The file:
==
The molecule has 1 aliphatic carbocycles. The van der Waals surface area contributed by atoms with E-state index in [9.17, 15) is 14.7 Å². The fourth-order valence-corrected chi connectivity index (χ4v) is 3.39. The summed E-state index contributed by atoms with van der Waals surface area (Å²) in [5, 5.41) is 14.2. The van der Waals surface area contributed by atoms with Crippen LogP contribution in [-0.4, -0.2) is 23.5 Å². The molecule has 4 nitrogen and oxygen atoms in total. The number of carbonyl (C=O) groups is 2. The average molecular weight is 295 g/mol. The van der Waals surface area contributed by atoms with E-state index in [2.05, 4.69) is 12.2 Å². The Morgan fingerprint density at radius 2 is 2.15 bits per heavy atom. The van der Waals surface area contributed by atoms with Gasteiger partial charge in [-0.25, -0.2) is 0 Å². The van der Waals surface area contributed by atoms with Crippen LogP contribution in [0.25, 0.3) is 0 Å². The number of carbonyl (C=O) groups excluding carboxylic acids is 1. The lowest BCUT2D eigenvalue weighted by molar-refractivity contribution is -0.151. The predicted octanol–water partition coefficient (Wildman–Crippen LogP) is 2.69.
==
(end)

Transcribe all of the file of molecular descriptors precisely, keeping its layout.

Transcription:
The molecule has 1 aliphatic carbocycles. The van der Waals surface area contributed by atoms with E-state index in [9.17, 15) is 14.7 Å². The fourth-order valence-corrected chi connectivity index (χ4v) is 3.39. The summed E-state index contributed by atoms with van der Waals surface area (Å²) in [5, 5.41) is 14.2. The van der Waals surface area contributed by atoms with Crippen LogP contribution in [-0.4, -0.2) is 23.5 Å². The molecule has 4 nitrogen and oxygen atoms in total. The number of carbonyl (C=O) groups is 2. The average molecular weight is 295 g/mol. The van der Waals surface area contributed by atoms with E-state index in [2.05, 4.69) is 12.2 Å². The Morgan fingerprint density at radius 2 is 2.15 bits per heavy atom. The van der Waals surface area contributed by atoms with Gasteiger partial charge in [-0.25, -0.2) is 0 Å². The van der Waals surface area contributed by atoms with Crippen LogP contribution in [0.25, 0.3) is 0 Å². The number of carbonyl (C=O) groups excluding carboxylic acids is 1. The lowest BCUT2D eigenvalue weighted by molar-refractivity contribution is -0.151. The predicted octanol–water partition coefficient (Wildman–Crippen LogP) is 2.69.